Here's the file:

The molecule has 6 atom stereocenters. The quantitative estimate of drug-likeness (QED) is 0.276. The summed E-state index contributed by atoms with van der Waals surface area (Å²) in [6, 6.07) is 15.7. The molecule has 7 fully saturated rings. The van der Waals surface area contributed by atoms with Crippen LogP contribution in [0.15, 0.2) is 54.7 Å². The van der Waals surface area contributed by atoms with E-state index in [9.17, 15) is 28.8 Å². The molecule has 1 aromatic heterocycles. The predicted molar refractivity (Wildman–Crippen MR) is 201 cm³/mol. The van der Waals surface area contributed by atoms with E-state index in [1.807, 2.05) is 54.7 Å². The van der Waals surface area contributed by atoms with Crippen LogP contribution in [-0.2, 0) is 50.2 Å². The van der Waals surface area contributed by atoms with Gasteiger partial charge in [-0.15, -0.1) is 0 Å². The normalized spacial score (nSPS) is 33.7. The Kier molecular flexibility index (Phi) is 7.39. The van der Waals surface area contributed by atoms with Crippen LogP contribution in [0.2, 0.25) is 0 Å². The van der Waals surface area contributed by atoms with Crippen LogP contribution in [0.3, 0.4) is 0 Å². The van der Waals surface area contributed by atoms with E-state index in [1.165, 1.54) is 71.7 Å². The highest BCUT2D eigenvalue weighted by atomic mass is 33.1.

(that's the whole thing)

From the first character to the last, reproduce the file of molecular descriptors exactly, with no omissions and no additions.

The molecule has 6 atom stereocenters. The quantitative estimate of drug-likeness (QED) is 0.276. The summed E-state index contributed by atoms with van der Waals surface area (Å²) in [6, 6.07) is 15.7. The molecule has 7 fully saturated rings. The van der Waals surface area contributed by atoms with Crippen LogP contribution in [0.15, 0.2) is 54.7 Å². The van der Waals surface area contributed by atoms with E-state index in [9.17, 15) is 28.8 Å². The molecule has 1 aromatic heterocycles. The predicted molar refractivity (Wildman–Crippen MR) is 201 cm³/mol. The van der Waals surface area contributed by atoms with E-state index in [1.807, 2.05) is 54.7 Å². The van der Waals surface area contributed by atoms with Crippen LogP contribution in [-0.2, 0) is 50.2 Å². The van der Waals surface area contributed by atoms with Gasteiger partial charge in [-0.15, -0.1) is 0 Å². The normalized spacial score (nSPS) is 33.7. The Kier molecular flexibility index (Phi) is 7.39. The van der Waals surface area contributed by atoms with Crippen LogP contribution in [0.2, 0.25) is 0 Å². The van der Waals surface area contributed by atoms with Crippen LogP contribution in [0.3, 0.4) is 0 Å². The van der Waals surface area contributed by atoms with E-state index in [1.165, 1.54) is 71.7 Å². The highest BCUT2D eigenvalue weighted by atomic mass is 33.1.